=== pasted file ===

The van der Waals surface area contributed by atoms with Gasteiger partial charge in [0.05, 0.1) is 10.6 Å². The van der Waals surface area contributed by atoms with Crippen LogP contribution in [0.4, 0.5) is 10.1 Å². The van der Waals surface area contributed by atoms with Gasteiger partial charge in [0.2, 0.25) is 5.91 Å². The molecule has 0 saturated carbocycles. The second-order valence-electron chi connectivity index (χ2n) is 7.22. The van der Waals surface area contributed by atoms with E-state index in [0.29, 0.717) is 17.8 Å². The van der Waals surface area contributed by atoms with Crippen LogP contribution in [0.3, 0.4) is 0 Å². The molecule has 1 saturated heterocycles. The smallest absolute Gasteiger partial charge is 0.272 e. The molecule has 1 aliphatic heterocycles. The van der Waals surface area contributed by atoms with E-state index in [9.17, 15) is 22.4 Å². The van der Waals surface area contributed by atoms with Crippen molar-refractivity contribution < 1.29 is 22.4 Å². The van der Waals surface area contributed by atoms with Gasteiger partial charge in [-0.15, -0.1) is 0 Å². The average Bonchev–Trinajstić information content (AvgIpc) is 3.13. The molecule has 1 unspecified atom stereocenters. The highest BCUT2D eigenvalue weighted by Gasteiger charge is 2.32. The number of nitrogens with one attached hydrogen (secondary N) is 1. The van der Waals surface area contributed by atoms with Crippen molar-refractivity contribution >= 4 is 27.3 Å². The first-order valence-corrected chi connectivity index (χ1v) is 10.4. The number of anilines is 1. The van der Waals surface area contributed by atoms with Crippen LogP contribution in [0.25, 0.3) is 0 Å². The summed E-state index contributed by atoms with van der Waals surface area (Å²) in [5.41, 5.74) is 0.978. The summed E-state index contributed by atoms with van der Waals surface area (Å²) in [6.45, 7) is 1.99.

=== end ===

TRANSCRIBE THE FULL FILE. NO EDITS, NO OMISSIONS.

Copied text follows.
The van der Waals surface area contributed by atoms with Gasteiger partial charge in [0.05, 0.1) is 10.6 Å². The van der Waals surface area contributed by atoms with Crippen LogP contribution in [0.4, 0.5) is 10.1 Å². The van der Waals surface area contributed by atoms with Gasteiger partial charge in [0.2, 0.25) is 5.91 Å². The molecule has 0 saturated carbocycles. The second-order valence-electron chi connectivity index (χ2n) is 7.22. The van der Waals surface area contributed by atoms with E-state index in [0.29, 0.717) is 17.8 Å². The van der Waals surface area contributed by atoms with Crippen LogP contribution in [0.3, 0.4) is 0 Å². The molecule has 1 saturated heterocycles. The smallest absolute Gasteiger partial charge is 0.272 e. The molecule has 1 aliphatic heterocycles. The van der Waals surface area contributed by atoms with E-state index in [9.17, 15) is 22.4 Å². The van der Waals surface area contributed by atoms with Crippen molar-refractivity contribution < 1.29 is 22.4 Å². The van der Waals surface area contributed by atoms with Gasteiger partial charge in [-0.15, -0.1) is 0 Å². The average Bonchev–Trinajstić information content (AvgIpc) is 3.13. The molecule has 1 unspecified atom stereocenters. The highest BCUT2D eigenvalue weighted by Gasteiger charge is 2.32. The number of nitrogens with one attached hydrogen (secondary N) is 1. The van der Waals surface area contributed by atoms with Crippen molar-refractivity contribution >= 4 is 27.3 Å². The first-order valence-corrected chi connectivity index (χ1v) is 10.4. The number of anilines is 1. The van der Waals surface area contributed by atoms with Crippen LogP contribution in [0.25, 0.3) is 0 Å². The summed E-state index contributed by atoms with van der Waals surface area (Å²) in [5.41, 5.74) is 0.978. The summed E-state index contributed by atoms with van der Waals surface area (Å²) in [6.45, 7) is 1.99.